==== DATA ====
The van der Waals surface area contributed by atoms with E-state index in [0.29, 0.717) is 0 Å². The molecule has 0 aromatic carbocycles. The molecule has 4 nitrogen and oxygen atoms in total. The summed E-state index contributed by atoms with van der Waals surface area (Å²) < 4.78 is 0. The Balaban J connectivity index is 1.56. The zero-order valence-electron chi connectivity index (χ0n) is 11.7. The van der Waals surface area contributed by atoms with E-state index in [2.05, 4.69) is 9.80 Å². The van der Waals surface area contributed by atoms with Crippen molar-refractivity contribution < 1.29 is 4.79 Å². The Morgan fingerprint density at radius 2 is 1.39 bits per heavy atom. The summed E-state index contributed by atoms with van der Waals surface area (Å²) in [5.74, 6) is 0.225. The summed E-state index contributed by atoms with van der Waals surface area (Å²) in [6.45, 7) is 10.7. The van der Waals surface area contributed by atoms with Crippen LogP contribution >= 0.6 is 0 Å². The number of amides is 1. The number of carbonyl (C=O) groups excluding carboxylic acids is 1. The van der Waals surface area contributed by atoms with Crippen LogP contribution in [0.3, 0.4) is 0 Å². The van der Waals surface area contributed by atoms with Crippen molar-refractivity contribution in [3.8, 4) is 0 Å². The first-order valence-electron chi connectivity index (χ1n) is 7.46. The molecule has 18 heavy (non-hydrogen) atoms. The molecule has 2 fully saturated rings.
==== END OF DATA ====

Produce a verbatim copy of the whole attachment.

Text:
The van der Waals surface area contributed by atoms with E-state index in [0.29, 0.717) is 0 Å². The molecule has 0 aromatic carbocycles. The molecule has 4 nitrogen and oxygen atoms in total. The summed E-state index contributed by atoms with van der Waals surface area (Å²) < 4.78 is 0. The Balaban J connectivity index is 1.56. The zero-order valence-electron chi connectivity index (χ0n) is 11.7. The van der Waals surface area contributed by atoms with E-state index in [2.05, 4.69) is 9.80 Å². The van der Waals surface area contributed by atoms with Crippen molar-refractivity contribution < 1.29 is 4.79 Å². The Morgan fingerprint density at radius 2 is 1.39 bits per heavy atom. The summed E-state index contributed by atoms with van der Waals surface area (Å²) in [5.74, 6) is 0.225. The summed E-state index contributed by atoms with van der Waals surface area (Å²) in [6.45, 7) is 10.7. The van der Waals surface area contributed by atoms with Crippen LogP contribution >= 0.6 is 0 Å². The number of amides is 1. The number of carbonyl (C=O) groups excluding carboxylic acids is 1. The van der Waals surface area contributed by atoms with Crippen LogP contribution in [0.3, 0.4) is 0 Å². The van der Waals surface area contributed by atoms with Crippen molar-refractivity contribution in [3.8, 4) is 0 Å². The first-order valence-electron chi connectivity index (χ1n) is 7.46. The molecule has 18 heavy (non-hydrogen) atoms. The molecule has 2 fully saturated rings.